We all know that the ladies of the house gets burdened during Ramzan, with varied cooking timings and hosting aftaris and sehris along with additional ibdah. Well the ideal scenario would be that everyone should participate in making and setting up meals but that is not possible for many.
Prepared foods always comes in handy, be it ginger garlic paste or frozen vegetables, so when you run out of time due to work you can always take out something and fix a quick meal.
So lets explore the long standing debate of frozen vs fresh and see if the pros outlive the cons.
Ah, the long-awaited debate is finally unravelling. The opposing parties are gathering. They’re armed with comebacks, and they aren’t afraid to hurl them at one another. What is the issue, though? It’s one of the most-contested topics in households.
Does that give you a hint? You guessed it! Fresh or frozen?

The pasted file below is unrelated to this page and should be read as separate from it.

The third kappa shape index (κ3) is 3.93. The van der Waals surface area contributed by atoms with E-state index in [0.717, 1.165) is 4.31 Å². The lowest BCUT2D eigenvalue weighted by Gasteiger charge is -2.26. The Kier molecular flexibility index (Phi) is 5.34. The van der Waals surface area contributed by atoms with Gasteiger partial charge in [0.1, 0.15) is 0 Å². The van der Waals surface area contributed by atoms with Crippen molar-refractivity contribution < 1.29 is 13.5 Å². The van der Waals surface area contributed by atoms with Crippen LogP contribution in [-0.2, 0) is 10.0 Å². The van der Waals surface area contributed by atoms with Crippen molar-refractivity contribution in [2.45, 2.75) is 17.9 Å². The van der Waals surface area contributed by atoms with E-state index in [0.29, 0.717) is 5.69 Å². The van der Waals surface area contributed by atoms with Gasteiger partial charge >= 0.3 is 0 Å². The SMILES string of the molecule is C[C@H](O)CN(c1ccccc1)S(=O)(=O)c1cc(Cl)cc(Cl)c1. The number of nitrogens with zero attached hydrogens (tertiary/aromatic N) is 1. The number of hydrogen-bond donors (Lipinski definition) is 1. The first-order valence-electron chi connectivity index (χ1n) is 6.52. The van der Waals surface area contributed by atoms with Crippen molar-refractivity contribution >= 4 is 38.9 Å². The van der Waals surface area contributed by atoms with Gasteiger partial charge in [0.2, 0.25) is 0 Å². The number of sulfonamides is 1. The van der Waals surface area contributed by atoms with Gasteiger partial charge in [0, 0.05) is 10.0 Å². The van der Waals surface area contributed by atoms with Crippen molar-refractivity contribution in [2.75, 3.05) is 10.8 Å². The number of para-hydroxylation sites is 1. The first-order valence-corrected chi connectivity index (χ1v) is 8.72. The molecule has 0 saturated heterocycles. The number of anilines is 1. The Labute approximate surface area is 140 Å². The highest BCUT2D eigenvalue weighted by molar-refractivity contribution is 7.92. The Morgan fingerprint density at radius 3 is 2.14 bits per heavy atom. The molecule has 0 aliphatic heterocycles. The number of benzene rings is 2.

Now, let’s set things straight: we cannot pick sides. And, no, that’s not because we’re trying to be politically correct. You see, it’s quite subjective. Think about it. You cannot compare the nutritional value of a fruit or vegetable growing in your backyard with something frozen, or can you? With the pandemic raging on, it’s important we prioritise our health by consuming healthy, nutritious food. Here’s a guide that will dispel a few myths, and help you choose better in the future.
Navigating this topic is tricky. If you’re plucking vegetables or fruits out of your garden, you know they’re fresh. And, if you source them locally, chances are they’re fresh as well. To be fair, it’s hard to compete with what fresh produce has to offer when it’s in season. However, this isn’t quite the situation throughout the year. Yes, you can purchase fresh produce if you need to cook a meal at once, or plan on eating it raw (in salad, for instance), but this option isn’t free of flaws.